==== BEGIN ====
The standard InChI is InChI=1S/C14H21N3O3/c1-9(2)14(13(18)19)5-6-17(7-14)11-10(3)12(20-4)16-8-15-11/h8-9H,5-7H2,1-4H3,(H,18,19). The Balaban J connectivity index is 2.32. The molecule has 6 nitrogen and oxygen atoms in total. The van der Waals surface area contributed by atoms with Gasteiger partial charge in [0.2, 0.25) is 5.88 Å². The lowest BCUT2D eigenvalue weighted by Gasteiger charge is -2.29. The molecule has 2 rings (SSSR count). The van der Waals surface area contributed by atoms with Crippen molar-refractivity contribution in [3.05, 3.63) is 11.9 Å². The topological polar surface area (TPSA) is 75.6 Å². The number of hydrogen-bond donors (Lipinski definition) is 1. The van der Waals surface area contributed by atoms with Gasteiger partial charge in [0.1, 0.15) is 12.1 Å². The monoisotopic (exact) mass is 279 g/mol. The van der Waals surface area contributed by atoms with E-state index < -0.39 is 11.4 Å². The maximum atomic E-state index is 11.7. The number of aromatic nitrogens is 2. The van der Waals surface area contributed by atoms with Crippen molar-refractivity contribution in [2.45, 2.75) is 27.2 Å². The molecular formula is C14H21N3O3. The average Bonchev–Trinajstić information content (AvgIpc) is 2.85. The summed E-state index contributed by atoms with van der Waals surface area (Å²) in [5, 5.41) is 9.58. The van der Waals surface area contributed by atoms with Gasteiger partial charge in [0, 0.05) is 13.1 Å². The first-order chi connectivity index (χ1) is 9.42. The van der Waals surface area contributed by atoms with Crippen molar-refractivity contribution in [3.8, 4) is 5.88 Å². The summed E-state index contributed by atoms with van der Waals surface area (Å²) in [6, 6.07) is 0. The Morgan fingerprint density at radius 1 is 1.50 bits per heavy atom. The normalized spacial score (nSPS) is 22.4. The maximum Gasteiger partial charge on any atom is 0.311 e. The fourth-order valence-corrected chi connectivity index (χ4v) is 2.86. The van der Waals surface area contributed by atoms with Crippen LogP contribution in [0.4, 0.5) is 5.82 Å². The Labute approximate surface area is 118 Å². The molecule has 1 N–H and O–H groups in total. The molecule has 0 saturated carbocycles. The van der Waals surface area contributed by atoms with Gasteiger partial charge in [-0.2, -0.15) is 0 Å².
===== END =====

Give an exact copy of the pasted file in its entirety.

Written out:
The standard InChI is InChI=1S/C14H21N3O3/c1-9(2)14(13(18)19)5-6-17(7-14)11-10(3)12(20-4)16-8-15-11/h8-9H,5-7H2,1-4H3,(H,18,19). The Balaban J connectivity index is 2.32. The molecule has 6 nitrogen and oxygen atoms in total. The van der Waals surface area contributed by atoms with Gasteiger partial charge in [0.2, 0.25) is 5.88 Å². The lowest BCUT2D eigenvalue weighted by Gasteiger charge is -2.29. The molecule has 2 rings (SSSR count). The van der Waals surface area contributed by atoms with Crippen molar-refractivity contribution in [3.05, 3.63) is 11.9 Å². The topological polar surface area (TPSA) is 75.6 Å². The number of hydrogen-bond donors (Lipinski definition) is 1. The van der Waals surface area contributed by atoms with Gasteiger partial charge in [0.1, 0.15) is 12.1 Å². The monoisotopic (exact) mass is 279 g/mol. The van der Waals surface area contributed by atoms with E-state index < -0.39 is 11.4 Å². The maximum atomic E-state index is 11.7. The number of aromatic nitrogens is 2. The van der Waals surface area contributed by atoms with Crippen molar-refractivity contribution in [2.45, 2.75) is 27.2 Å². The molecular formula is C14H21N3O3. The average Bonchev–Trinajstić information content (AvgIpc) is 2.85. The summed E-state index contributed by atoms with van der Waals surface area (Å²) in [5, 5.41) is 9.58. The van der Waals surface area contributed by atoms with Gasteiger partial charge in [0, 0.05) is 13.1 Å². The first-order chi connectivity index (χ1) is 9.42. The van der Waals surface area contributed by atoms with Crippen molar-refractivity contribution in [3.8, 4) is 5.88 Å². The summed E-state index contributed by atoms with van der Waals surface area (Å²) in [6, 6.07) is 0. The Morgan fingerprint density at radius 1 is 1.50 bits per heavy atom. The normalized spacial score (nSPS) is 22.4. The maximum Gasteiger partial charge on any atom is 0.311 e. The fourth-order valence-corrected chi connectivity index (χ4v) is 2.86. The van der Waals surface area contributed by atoms with Crippen LogP contribution in [0.4, 0.5) is 5.82 Å². The Labute approximate surface area is 118 Å². The molecule has 1 N–H and O–H groups in total. The molecule has 0 saturated carbocycles. The van der Waals surface area contributed by atoms with Gasteiger partial charge in [-0.2, -0.15) is 0 Å².